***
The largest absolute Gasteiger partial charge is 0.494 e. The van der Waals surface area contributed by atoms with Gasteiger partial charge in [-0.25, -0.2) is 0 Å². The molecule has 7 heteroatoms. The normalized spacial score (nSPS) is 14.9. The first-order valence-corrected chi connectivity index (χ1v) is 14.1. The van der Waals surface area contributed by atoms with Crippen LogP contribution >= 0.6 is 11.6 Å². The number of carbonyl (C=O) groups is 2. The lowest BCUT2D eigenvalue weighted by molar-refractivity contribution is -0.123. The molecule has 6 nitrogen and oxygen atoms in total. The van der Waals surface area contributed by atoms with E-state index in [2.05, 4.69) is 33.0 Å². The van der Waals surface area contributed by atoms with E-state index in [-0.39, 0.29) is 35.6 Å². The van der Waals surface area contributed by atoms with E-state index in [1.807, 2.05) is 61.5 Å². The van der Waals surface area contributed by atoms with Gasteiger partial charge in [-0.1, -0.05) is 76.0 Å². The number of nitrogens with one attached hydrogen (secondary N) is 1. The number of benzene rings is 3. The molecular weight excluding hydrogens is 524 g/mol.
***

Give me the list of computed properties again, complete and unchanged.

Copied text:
The largest absolute Gasteiger partial charge is 0.494 e. The van der Waals surface area contributed by atoms with Gasteiger partial charge in [-0.25, -0.2) is 0 Å². The molecule has 7 heteroatoms. The normalized spacial score (nSPS) is 14.9. The first-order valence-corrected chi connectivity index (χ1v) is 14.1. The van der Waals surface area contributed by atoms with Crippen LogP contribution >= 0.6 is 11.6 Å². The number of carbonyl (C=O) groups is 2. The lowest BCUT2D eigenvalue weighted by molar-refractivity contribution is -0.123. The molecule has 6 nitrogen and oxygen atoms in total. The van der Waals surface area contributed by atoms with E-state index in [2.05, 4.69) is 33.0 Å². The van der Waals surface area contributed by atoms with E-state index in [-0.39, 0.29) is 35.6 Å². The van der Waals surface area contributed by atoms with E-state index in [1.807, 2.05) is 61.5 Å². The van der Waals surface area contributed by atoms with Gasteiger partial charge in [-0.1, -0.05) is 76.0 Å². The number of nitrogens with one attached hydrogen (secondary N) is 1. The number of benzene rings is 3. The molecular weight excluding hydrogens is 524 g/mol.